ALISON CARABINE: So it’s not an attempt to crack down on whistle-blowing.

ATTORNEY-GENERAL: No, it’s not and there are provisions for the protection of whistle-blowers elsewhere in Commonwealth legislation that are unaffected by these changes.

ALISON CARABINE: Well, we’ll move on. The first tranche of these reforms do not include data retention but it is under active consideration.

ATTORNEY-GENERAL: That is correct.

ALISON CARABINE: One analogy is being used is that it’s like the

government forcing everyone to hand over their personal diaries, just in case the information might be needed down the line. How do you think Australians will respond to that proposal? Do you think they’re prepared to accept it?

ATTORNEY-GENERAL: Well, I don’t know the author of that remark but it’s a very silly remark. The fact is that telecommunications companies have always retained data of telephone calls for their own billing purposes.

ALISON CARABINE: But specifically for those billing purposes. They don’t hand that over to agencies.

ATTORNEY-GENERAL: And that’s accessible by the agencies under warrant. Now, if the Government were to proceed in this direction and as you rightly say, this is under active consideration - we haven’t made a final decision yet - all it would mean is that the telecommunications companies would be obliged to maintain what is their existing practice.

ALISON CARABINE: Governments overseas are legislating data collection laws. Navi Pillay, the UN Commissioner for Human Rights, says they are out of place in a democracy: “mass surveillance programmes create an interference with privacy”. If the

Government does proceed with metadata collection, won’t the onus be on the Government to demonstrate that this interference with privacy is not arbitrary and is not unlawful?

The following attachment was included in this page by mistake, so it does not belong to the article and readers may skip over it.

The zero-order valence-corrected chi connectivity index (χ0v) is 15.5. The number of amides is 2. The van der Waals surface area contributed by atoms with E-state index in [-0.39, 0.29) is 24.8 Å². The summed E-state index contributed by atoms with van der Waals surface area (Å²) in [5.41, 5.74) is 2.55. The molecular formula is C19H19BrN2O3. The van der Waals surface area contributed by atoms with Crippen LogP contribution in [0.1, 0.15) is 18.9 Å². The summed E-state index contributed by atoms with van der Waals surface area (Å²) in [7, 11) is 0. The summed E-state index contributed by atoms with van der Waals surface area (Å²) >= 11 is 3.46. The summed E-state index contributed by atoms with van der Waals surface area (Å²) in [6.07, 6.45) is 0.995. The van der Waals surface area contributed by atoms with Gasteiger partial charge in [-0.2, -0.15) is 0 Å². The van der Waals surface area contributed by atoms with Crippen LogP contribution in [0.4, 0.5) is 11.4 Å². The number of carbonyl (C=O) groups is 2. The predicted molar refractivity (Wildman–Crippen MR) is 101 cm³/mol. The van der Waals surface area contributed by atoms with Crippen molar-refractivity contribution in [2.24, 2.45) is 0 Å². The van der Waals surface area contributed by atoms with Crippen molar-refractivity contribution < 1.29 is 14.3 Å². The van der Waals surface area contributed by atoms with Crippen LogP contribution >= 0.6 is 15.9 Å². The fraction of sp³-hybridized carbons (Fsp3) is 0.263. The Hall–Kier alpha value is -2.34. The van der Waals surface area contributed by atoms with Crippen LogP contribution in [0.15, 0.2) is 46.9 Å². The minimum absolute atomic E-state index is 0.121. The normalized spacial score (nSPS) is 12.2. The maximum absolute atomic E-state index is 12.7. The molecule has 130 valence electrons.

ATTORNEY-GENERAL: You’re absolutely right. The onus will be on the Government.

ALISON CARABINE: And how do you guarantee that?

ATTORNEY-GENERAL: As I said, the Government has not made a decision on that issue yet but you’re also right when you say that Western governments are moving in that direction and if this Government were to make that decision, then it would absolutely need to be hedged by safeguards. That’s what the bipartisan parliamentary committee recommended last year and that is how we would approach this. As I said at the start of the interview, Alison, I am a liberal - I am against big government. I have a bred in the bone suspicion of big government and arbitrary power so I, of all people, am going to ensure that whatever reforms in order to underwrite public safety are essayed in this area will be subject to appropriate safeguards.

ALISON CARABINE: George Brandis, just to finish up, a Swedish court has upheld the arrest warrant against Julian Assange. Should he return to Sweden and face those allegations of sexual assault?

ATTORNEY-GENERAL: I think Mr Assange should be man enough to face the allegations against him of being a sexual predator.

ALISON CARABINE: George Brandis, thanks so much for your time.

ATTORNEY-GENERAL: Thank you, Alison.

[Ends]